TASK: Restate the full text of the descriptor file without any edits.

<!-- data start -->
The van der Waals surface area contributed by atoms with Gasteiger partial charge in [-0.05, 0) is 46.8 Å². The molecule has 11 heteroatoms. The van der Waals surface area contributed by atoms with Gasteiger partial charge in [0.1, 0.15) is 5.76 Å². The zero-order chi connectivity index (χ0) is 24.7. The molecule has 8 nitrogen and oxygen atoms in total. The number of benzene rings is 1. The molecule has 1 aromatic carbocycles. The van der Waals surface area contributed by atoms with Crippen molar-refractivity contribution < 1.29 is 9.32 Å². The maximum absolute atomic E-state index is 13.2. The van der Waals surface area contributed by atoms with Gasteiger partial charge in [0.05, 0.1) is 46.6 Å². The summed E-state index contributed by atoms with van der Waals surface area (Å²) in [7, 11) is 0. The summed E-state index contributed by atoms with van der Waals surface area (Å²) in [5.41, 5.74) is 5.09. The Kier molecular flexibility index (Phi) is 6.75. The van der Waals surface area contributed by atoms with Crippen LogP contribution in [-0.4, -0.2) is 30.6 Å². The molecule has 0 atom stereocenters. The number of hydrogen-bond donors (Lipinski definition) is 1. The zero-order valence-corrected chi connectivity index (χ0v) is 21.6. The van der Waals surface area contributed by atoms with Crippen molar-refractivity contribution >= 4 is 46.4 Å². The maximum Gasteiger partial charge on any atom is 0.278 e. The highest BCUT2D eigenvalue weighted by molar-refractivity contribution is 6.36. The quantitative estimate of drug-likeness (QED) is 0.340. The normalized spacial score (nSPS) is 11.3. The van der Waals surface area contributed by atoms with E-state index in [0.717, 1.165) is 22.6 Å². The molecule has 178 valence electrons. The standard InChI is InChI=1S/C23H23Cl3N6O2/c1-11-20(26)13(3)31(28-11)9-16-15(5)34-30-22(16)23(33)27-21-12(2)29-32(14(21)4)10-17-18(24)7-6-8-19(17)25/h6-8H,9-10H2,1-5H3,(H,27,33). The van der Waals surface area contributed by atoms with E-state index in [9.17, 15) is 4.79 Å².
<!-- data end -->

The van der Waals surface area contributed by atoms with Gasteiger partial charge in [-0.05, 0) is 46.8 Å². The molecule has 11 heteroatoms. The van der Waals surface area contributed by atoms with Gasteiger partial charge in [0.1, 0.15) is 5.76 Å². The zero-order chi connectivity index (χ0) is 24.7. The molecule has 8 nitrogen and oxygen atoms in total. The number of benzene rings is 1. The molecule has 1 aromatic carbocycles. The van der Waals surface area contributed by atoms with Crippen molar-refractivity contribution < 1.29 is 9.32 Å². The maximum absolute atomic E-state index is 13.2. The van der Waals surface area contributed by atoms with Gasteiger partial charge in [0.05, 0.1) is 46.6 Å². The summed E-state index contributed by atoms with van der Waals surface area (Å²) in [7, 11) is 0. The summed E-state index contributed by atoms with van der Waals surface area (Å²) in [5.41, 5.74) is 5.09. The Kier molecular flexibility index (Phi) is 6.75. The van der Waals surface area contributed by atoms with Crippen LogP contribution in [-0.4, -0.2) is 30.6 Å². The molecule has 0 atom stereocenters. The number of hydrogen-bond donors (Lipinski definition) is 1. The zero-order valence-corrected chi connectivity index (χ0v) is 21.6. The van der Waals surface area contributed by atoms with Crippen molar-refractivity contribution >= 4 is 46.4 Å². The maximum Gasteiger partial charge on any atom is 0.278 e. The highest BCUT2D eigenvalue weighted by molar-refractivity contribution is 6.36. The quantitative estimate of drug-likeness (QED) is 0.340. The normalized spacial score (nSPS) is 11.3. The van der Waals surface area contributed by atoms with E-state index in [0.717, 1.165) is 22.6 Å². The molecule has 178 valence electrons. The standard InChI is InChI=1S/C23H23Cl3N6O2/c1-11-20(26)13(3)31(28-11)9-16-15(5)34-30-22(16)23(33)27-21-12(2)29-32(14(21)4)10-17-18(24)7-6-8-19(17)25/h6-8H,9-10H2,1-5H3,(H,27,33). The van der Waals surface area contributed by atoms with E-state index in [9.17, 15) is 4.79 Å².